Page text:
The stock index fell more than 400 points, or about 1.6%, after Trump tweeted he "will be responding to China's tariffs this afternoon." Prior to the market open, China announced new retaliatory tariffs that will impact $75 billion worth of US goods and range from 5% to 10%. The US dollar, measured by the ICE U.S. Dollar Index, dropped 0.4%, and the yield on the 10-year US Treasury rate fell to 1.535%. Trump, who has long called on the Fed to cut interest rates more aggressively, tweeted "as usual, the Fed did NOTHING." Bullard spoke out in favor of interest rate cuts on CNBC given the recent inversion of the Treasury yield curve.
Fed dissenters say economy didn't need rate cuts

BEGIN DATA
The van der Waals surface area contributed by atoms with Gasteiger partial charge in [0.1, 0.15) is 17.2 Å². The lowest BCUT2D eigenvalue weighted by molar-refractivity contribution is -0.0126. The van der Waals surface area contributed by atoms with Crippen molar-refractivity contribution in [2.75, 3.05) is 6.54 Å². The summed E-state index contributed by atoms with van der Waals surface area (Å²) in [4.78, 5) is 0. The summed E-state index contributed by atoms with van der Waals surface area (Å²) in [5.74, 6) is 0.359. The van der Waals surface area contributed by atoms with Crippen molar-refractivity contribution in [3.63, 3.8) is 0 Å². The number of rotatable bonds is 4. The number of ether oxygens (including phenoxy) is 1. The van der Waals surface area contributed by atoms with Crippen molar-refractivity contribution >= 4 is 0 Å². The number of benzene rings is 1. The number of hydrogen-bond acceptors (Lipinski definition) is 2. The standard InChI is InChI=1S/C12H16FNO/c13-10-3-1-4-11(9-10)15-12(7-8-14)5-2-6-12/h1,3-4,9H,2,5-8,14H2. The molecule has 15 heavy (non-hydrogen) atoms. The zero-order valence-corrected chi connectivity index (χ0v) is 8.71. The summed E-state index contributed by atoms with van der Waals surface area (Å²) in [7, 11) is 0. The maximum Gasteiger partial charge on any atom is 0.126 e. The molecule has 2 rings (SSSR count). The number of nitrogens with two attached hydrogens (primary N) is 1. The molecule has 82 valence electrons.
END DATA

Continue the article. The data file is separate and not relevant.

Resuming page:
Chip Somodevilla/Getty Images(CNN) - Two regional Federal Reserve presidents publicly dissented Friday over this week's interest rate cuts, issuing separate statements arguing that economic conditions didn't warrant easing. "I do not see a clear and compelling case for additional monetary accommodation at this time," said Boston Fed President Eric Rosengren in a statement. "Incoming economic data and the outlook for economic activity over the medium term warranted no change in the policy rate," Kansas City Fed President Esther George said in her statement, adding maintaining interest rates would have been "appropriate." The Fed has left the door open for further rate cuts, while also suggesting that it has not entered an extended period of lowering rates. Members of the Federal Open Market Committee, comprised of the seven Board members and 12 regional Fed presidents, have dissented under both of Powell's predecessors.